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Cambridge Learner's Dictionary, English-Polish

The ideal dictionary for Polish learners of English

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Polish translations for 20,000 words and phrases

30,000 examples show how words work in typical contexts

Specifically aimed at elementary to intermediate learners of English, CEF levels A2-C1.

Guidewords take you to the exact meaning you are looking for

Based on the 1.5 bn word Cambridge English Corpus

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  • Over 1,000 Word Partner boxes give you the collocations that will make your English sound fluent and natural.
  • Thesaurus boxes help you to learn all the different words with the same meaning.
  • English Vocabulary Profile levels show which words and meanings are known by learners at what level.
  • 50 learner error notes based on information from the Cambridge Learner Corpus, concentrating on the mistakes most frequently made by Polish learners of English.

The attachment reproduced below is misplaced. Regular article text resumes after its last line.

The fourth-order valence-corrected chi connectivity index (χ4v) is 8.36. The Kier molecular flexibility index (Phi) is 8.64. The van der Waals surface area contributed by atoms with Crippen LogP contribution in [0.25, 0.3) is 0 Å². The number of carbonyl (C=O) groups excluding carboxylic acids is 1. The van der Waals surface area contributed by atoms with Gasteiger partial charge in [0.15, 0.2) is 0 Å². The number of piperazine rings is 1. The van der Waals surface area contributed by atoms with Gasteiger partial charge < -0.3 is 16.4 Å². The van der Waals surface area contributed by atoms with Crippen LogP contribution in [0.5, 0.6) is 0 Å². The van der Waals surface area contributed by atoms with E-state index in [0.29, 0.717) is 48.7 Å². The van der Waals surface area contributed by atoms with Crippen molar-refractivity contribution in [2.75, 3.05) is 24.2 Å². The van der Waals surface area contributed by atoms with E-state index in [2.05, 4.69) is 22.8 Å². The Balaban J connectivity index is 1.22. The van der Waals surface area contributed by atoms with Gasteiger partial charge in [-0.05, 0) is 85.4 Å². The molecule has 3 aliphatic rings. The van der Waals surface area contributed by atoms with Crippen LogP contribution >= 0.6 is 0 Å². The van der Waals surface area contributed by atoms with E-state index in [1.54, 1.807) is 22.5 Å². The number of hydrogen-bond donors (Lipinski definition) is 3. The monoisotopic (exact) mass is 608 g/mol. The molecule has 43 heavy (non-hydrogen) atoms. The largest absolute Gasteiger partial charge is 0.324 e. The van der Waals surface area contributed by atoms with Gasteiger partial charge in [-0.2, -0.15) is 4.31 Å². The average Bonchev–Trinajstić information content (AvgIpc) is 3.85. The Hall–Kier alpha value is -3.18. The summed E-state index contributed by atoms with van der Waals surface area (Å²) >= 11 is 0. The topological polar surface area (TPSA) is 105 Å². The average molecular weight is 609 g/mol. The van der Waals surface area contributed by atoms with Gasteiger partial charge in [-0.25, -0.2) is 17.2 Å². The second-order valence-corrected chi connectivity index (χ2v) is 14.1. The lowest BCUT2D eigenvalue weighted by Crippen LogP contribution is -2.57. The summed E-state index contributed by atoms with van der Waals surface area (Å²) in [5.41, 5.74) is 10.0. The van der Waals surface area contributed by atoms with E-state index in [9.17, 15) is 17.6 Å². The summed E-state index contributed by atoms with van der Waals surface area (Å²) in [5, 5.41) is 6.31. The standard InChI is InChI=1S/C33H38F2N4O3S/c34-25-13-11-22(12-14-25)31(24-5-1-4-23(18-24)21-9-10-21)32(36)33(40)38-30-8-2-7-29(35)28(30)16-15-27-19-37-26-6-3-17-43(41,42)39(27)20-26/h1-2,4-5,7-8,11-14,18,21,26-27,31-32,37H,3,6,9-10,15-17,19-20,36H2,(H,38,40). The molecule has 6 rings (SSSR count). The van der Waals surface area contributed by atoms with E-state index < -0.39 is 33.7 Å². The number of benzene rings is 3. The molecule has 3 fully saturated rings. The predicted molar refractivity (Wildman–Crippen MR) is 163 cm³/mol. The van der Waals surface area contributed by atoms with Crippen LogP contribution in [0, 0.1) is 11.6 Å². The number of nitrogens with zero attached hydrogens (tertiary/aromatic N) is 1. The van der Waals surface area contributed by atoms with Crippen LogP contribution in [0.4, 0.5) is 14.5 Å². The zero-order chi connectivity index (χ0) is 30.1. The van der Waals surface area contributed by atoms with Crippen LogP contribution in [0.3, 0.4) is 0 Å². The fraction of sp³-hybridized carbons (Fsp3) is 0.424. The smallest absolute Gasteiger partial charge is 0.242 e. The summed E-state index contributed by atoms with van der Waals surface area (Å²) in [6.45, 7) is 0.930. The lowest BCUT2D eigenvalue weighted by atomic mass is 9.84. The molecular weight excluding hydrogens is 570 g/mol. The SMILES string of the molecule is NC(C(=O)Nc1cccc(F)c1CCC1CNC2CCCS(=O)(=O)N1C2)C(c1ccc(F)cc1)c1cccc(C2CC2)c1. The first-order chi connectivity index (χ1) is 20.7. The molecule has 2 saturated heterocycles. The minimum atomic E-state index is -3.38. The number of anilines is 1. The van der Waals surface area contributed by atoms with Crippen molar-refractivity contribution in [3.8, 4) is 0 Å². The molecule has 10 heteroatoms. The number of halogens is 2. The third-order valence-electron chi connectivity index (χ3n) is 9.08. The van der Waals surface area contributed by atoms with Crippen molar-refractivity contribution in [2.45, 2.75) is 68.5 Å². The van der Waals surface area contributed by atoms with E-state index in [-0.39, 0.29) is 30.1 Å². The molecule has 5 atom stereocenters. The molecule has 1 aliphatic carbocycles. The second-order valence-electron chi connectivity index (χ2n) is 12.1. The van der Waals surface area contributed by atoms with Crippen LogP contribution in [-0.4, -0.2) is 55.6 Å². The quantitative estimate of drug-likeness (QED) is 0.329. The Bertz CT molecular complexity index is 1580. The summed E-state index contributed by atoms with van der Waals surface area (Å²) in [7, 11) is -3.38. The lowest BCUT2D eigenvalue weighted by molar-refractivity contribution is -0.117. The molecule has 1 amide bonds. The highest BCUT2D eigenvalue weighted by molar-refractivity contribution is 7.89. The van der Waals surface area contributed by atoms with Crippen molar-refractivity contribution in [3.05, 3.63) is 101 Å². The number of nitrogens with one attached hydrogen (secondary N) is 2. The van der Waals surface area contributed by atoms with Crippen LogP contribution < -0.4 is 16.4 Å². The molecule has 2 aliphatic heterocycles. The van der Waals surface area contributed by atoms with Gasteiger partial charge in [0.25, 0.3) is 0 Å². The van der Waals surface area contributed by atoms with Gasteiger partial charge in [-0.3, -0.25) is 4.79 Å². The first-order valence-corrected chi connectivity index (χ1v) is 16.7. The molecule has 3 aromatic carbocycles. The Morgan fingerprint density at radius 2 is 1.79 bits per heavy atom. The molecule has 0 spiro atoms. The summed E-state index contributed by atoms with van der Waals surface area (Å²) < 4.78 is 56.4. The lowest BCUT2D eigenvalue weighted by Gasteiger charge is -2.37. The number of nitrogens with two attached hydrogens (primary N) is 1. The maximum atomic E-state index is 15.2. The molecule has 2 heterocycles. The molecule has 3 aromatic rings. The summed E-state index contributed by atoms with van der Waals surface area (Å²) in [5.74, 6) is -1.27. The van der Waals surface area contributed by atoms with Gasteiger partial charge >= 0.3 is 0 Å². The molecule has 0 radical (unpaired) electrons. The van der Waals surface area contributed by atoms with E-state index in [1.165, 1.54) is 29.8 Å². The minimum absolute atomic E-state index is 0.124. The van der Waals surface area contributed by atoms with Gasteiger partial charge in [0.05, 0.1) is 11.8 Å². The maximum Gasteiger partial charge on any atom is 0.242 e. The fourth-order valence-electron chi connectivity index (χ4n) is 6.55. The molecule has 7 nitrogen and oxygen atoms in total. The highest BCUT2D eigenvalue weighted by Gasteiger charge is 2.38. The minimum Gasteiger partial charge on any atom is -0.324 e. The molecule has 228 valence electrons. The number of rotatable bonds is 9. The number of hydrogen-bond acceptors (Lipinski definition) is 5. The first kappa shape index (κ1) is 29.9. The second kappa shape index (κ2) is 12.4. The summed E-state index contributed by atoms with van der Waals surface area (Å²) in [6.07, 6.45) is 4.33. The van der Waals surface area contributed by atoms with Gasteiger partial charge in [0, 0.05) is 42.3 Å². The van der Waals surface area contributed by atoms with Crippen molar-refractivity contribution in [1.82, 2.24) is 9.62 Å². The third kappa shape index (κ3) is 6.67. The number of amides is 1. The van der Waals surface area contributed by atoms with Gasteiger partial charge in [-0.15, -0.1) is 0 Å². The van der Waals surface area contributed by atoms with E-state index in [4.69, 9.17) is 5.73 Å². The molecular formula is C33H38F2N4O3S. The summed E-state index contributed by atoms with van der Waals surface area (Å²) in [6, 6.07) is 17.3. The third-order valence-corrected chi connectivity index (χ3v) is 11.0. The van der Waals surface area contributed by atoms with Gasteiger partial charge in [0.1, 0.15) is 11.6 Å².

• Hundreds of illustrations plus colour pages for when a picture helps more than a written definition.
  • Specialized vocabulary for school and university subjects.
  • Study pages help with revision for Polish school exams.

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There, their and they’re – which one should you use?
There, their and they’re – which one should you use?
by ,
April 27, 2016
by Liz Walter If you are a learner of English and you are confused about the words there, their and they’re, let me reassure you: many, many people with English as their first language share your problem! You only have to take a look at the ‘comments’ sections on the website of, for example, a popular

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Word of the Day

cracker

a thin, flat, hard biscuit, especially one eaten with cheese

Word of the Day

bio-banding noun
bio-banding noun
April 25, 2016
in sport, grouping children according to their physical maturity rather than their age ‘When we’re grouping children for sports, we do it by age groups, but the problem is that, within those age groups, we get huge variations in biological age,’ said Dr Sean Cumming, senior lecturer at the University of Bath’s department for

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